Banks not even half our problem
Ducking tough budget choices will damage our image abroad and won't spare us pain in the long run, warns Colm McCarthy
IT is not possible to deliver finality about the cost of a banking rescue until the damaged assets have finally been sold off. Last Thursday's announcements, however, have brought greater clarity, and focus should now shift to the continuing crisis in public finances.
In round numbers, three-quarters of the debt Ireland will owe when the figures finally come under control will relate to the accumulated budget deficits and just one quarter to the costs of the bank rescue. Getting down the rate of borrowing for day-to-day purposes is the critical component in putting the public finances in order. Of course the costs of the bank rescue are horrendous, and make a difficult task much harder. In addition to a more credible estimate of these horrendous costs, the announcements last Thursday serve to take the banking issue off the radar for the next few months and should refocus policymakers' attention on what needs to be done with the Budget.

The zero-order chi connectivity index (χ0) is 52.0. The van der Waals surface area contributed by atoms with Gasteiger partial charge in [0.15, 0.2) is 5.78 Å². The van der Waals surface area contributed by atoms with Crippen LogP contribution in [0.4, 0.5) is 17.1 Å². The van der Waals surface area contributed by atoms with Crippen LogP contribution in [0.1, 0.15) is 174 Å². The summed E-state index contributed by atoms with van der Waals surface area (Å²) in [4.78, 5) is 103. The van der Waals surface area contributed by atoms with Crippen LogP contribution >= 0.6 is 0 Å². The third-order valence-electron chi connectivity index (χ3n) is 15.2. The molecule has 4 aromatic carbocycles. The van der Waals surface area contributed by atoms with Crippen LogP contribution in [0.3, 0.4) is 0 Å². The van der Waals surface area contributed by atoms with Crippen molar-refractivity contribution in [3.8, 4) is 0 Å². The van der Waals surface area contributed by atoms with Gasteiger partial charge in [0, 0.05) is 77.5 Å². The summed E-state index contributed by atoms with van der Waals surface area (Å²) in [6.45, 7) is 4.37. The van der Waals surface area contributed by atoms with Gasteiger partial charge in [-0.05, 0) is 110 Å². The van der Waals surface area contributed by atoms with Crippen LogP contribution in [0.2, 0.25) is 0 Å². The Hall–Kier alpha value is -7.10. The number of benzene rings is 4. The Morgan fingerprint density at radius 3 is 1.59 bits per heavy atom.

Since the Greek crisis, Ireland and Portugal have been in the firing line, and both countries are facing borrowing costs which must be reduced if they are to escape resort to the IMF and the European bailout fund. For countries with large debts and a requirement for further borrowing, there is a limit to the interest rate that can be afforded. That limit was being approached in recent weeks, and the decision to withdraw from selling new Government bonds over the next few months is understandable.